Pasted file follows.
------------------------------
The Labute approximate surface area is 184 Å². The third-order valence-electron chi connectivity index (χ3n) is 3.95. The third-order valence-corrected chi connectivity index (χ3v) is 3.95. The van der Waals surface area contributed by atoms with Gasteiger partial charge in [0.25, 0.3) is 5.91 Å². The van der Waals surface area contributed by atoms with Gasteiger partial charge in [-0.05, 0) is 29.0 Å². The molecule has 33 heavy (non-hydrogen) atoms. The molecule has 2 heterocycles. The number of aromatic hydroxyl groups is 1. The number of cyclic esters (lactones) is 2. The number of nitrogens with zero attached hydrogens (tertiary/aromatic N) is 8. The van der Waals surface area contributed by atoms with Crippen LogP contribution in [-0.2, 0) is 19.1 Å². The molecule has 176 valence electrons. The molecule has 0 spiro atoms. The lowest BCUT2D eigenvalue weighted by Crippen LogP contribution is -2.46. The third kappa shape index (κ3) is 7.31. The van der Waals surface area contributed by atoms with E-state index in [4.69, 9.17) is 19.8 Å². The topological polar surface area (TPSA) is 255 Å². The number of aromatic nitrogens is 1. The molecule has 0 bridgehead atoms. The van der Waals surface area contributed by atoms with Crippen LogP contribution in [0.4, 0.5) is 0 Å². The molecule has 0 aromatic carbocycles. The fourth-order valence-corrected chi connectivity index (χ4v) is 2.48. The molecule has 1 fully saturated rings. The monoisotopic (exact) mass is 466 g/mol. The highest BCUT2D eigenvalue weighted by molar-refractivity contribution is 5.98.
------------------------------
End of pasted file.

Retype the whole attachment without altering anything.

The Labute approximate surface area is 184 Å². The third-order valence-electron chi connectivity index (χ3n) is 3.95. The third-order valence-corrected chi connectivity index (χ3v) is 3.95. The van der Waals surface area contributed by atoms with Gasteiger partial charge in [0.25, 0.3) is 5.91 Å². The van der Waals surface area contributed by atoms with Gasteiger partial charge in [-0.05, 0) is 29.0 Å². The molecule has 33 heavy (non-hydrogen) atoms. The molecule has 2 heterocycles. The number of aromatic hydroxyl groups is 1. The number of cyclic esters (lactones) is 2. The number of nitrogens with zero attached hydrogens (tertiary/aromatic N) is 8. The van der Waals surface area contributed by atoms with Crippen LogP contribution in [-0.2, 0) is 19.1 Å². The molecule has 176 valence electrons. The molecule has 0 spiro atoms. The lowest BCUT2D eigenvalue weighted by Crippen LogP contribution is -2.46. The third kappa shape index (κ3) is 7.31. The van der Waals surface area contributed by atoms with E-state index in [4.69, 9.17) is 19.8 Å². The topological polar surface area (TPSA) is 255 Å². The number of aromatic nitrogens is 1. The molecule has 0 bridgehead atoms. The van der Waals surface area contributed by atoms with Crippen LogP contribution in [0.4, 0.5) is 0 Å². The molecule has 0 aromatic carbocycles. The fourth-order valence-corrected chi connectivity index (χ4v) is 2.48. The molecule has 1 fully saturated rings. The monoisotopic (exact) mass is 466 g/mol. The highest BCUT2D eigenvalue weighted by molar-refractivity contribution is 5.98.